Skip to main content

Continuing the good work at Brandeis University

A team from the IU Pervasive Technology Institute - UITS Research Technologies assisted in upgrading an existing HPC cluster at Brandeis University in Waltham, MA.

Extreme Science and Engineering Discovery Environment (XSEDE) Capabilities and Resource Integration staff from Indiana University assisted in upgrading an existing HPC cluster at Brandeis University in Waltham, MA. Francesco Pontiggia, who was working with the XSEDE Capabilities and Resource Integration group as and XSEDE Champion Fellow, was managing a cluster of 145 nodes, running on Rocks 6. Given the lack of forthcoming updates, he wanted to move to a more modern operating system, and asked for help from XCRI in updating his cluster, while also providing a friendly-user implementation opportunity to the XCRI team. Over the course of a week, Francesco worked very hard with XCRI Engineer Eric Coulter, IU, to implement the new OpenHPC-based version of the XSEDE Compatible Basic Cluster, resulting in great improvements to both the XCBC project and the management of the Brandeis cluster. The Brandeis system is in flux, but when completely migrated to OpenHPC, it will have 145 nodes with 1900 cores, and 168 GPUs. Jason Wells from Bentley University, who collaborated with XCRI the previous year in building a new HPC system, visited for a few days during the build as well, highlighting the ways that pushing for standards in HPC can engender community among cyberinfrastructure professionals.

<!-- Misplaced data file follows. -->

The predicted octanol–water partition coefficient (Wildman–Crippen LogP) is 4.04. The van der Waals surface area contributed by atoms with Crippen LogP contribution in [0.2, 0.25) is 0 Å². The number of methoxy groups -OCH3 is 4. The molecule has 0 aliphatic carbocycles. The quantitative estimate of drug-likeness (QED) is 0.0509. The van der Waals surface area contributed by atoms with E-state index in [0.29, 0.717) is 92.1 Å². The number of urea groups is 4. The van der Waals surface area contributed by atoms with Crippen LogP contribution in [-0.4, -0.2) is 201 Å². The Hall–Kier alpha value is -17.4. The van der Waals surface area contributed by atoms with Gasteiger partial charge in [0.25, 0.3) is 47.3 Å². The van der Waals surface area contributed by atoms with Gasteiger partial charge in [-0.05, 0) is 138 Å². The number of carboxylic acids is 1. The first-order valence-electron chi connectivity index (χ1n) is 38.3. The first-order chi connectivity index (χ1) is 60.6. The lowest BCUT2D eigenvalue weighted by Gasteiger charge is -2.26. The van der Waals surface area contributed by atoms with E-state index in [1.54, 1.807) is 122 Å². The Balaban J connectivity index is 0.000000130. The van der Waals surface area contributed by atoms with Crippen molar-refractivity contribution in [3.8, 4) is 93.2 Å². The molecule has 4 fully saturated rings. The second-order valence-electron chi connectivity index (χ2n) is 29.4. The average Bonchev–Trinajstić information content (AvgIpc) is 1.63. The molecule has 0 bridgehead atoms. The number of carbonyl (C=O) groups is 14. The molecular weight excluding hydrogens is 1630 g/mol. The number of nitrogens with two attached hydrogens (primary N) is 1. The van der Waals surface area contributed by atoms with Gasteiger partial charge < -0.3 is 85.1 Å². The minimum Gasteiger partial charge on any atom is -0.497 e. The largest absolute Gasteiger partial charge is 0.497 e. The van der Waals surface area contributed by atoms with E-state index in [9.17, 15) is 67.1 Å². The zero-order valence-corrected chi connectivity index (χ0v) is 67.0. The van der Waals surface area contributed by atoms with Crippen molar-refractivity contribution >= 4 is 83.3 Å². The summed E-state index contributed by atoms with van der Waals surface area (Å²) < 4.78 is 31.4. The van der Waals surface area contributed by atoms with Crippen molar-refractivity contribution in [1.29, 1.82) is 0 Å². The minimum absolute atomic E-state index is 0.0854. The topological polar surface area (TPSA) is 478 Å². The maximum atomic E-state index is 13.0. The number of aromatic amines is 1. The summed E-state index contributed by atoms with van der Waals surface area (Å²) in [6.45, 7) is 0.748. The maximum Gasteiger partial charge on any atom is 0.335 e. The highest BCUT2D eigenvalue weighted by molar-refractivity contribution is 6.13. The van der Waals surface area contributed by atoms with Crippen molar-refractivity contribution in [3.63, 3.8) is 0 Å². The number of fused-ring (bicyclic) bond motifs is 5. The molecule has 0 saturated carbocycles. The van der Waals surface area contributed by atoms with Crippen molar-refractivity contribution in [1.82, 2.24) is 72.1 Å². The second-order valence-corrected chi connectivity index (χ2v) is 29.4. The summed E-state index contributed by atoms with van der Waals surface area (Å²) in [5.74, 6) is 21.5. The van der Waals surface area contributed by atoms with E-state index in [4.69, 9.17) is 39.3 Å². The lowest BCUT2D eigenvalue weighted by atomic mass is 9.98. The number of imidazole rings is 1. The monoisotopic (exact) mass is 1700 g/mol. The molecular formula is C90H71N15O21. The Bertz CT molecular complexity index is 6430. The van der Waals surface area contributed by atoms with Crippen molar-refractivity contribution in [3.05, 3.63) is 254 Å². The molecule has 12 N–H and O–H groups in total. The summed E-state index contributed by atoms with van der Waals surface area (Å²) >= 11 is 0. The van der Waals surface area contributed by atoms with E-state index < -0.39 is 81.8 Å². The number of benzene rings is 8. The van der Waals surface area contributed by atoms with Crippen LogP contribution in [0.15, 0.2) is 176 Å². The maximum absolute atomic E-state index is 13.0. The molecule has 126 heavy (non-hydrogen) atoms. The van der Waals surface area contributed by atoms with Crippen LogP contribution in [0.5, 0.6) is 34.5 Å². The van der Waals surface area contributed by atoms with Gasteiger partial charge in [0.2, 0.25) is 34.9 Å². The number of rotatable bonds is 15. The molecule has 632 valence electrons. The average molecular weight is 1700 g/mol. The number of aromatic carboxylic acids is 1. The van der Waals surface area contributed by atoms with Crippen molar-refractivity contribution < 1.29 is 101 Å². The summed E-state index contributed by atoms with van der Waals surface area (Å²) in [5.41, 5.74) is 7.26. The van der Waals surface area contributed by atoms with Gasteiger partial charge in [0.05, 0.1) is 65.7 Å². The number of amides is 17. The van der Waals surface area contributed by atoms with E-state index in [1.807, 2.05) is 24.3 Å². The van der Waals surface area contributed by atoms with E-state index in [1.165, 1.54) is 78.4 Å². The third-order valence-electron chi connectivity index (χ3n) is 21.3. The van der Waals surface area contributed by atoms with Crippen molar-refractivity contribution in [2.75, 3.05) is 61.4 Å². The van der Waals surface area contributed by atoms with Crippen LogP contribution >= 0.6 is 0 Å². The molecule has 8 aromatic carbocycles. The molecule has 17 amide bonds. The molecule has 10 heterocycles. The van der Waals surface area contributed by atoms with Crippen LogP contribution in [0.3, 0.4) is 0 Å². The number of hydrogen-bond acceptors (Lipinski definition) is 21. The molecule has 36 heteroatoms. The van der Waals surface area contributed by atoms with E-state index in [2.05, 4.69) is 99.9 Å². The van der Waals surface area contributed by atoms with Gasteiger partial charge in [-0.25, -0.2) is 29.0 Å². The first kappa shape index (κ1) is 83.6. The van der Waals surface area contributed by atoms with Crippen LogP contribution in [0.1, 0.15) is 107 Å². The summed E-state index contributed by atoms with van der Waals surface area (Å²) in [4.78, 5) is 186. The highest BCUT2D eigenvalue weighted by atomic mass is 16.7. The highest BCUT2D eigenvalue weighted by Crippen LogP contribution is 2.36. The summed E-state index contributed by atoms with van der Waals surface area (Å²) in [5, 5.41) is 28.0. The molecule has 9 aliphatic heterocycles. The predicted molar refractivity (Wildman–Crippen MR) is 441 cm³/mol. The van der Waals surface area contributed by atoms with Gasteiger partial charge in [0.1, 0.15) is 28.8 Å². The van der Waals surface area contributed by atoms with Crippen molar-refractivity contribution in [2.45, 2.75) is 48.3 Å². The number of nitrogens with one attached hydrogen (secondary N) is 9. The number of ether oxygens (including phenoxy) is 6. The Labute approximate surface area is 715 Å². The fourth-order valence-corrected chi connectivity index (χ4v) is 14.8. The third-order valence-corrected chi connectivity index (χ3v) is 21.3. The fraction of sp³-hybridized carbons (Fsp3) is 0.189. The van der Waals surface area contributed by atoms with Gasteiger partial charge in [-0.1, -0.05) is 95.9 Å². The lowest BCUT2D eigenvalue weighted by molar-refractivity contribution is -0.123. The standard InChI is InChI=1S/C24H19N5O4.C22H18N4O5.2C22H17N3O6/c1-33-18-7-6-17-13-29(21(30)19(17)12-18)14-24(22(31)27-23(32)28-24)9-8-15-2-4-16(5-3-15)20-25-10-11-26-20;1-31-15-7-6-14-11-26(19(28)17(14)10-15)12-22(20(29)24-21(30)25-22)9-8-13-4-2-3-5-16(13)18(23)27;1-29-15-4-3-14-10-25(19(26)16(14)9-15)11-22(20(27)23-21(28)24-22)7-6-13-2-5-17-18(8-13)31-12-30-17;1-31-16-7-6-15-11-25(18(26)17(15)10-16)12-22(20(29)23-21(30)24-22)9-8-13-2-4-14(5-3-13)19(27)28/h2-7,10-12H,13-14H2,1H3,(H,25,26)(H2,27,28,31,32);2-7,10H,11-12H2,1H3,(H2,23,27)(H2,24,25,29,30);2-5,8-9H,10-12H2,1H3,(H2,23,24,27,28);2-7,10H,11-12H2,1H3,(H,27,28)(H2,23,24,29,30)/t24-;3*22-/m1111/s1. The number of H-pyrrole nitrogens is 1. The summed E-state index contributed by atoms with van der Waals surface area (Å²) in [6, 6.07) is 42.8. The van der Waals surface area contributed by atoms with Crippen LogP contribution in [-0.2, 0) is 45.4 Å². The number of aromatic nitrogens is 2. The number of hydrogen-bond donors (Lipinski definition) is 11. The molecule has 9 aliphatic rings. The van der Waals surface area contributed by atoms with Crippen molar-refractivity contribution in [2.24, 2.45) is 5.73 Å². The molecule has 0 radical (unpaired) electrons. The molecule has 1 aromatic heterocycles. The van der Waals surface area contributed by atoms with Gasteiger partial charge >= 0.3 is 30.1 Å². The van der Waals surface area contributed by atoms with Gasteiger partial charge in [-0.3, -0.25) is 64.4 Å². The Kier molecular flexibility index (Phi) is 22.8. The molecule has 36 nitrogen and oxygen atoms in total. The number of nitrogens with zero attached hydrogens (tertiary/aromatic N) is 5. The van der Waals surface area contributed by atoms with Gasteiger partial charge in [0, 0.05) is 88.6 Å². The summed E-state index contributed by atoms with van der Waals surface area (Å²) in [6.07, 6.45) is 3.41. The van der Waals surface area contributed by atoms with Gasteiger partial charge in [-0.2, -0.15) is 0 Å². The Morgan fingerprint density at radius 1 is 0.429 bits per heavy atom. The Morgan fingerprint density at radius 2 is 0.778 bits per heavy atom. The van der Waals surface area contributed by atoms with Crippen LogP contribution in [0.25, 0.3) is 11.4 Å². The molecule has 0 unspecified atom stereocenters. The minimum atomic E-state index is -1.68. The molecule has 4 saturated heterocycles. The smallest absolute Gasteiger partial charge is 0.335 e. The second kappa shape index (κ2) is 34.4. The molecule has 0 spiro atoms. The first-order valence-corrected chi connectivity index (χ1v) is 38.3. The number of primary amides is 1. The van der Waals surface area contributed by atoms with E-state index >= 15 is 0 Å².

HPC Professionals at Brandeis University

Francesco Pontiggia, Brandeis Research Computing Specialist, and Jason Wells, Bentley University Senior Instructional and Research Technology Manager. Photo credit Eric Coulter, XCRI Engineer

As a part of its Campus Bridging effort, XSEDE distributes a custom Rocks roll designed to minimize the complexity of building XSEDE-compatible Linux clusters for use by the US open science community. The XSEDE Rocks roll provides the widely used, open-source, scientific, mathematical, and visualization packages needed to convert a "bare-bones" Rocks cluster into an XCBC, a high-performance parallel computing cluster that's compatible with XSEDE digital services.

This was a very useful build for both XCRI and the Brandeis Scientific HPC center. As a result of this trip, XCRI developed a much more seasoned toolkit, and gained valuable experience with in-place migration of hardware from a running system to an updated version. This was also a necessary step for Brandeis, as the operating system in use on the old system was rapidly approaching end-of-life, and would no longer receive the updates needed for current versions of scientific software.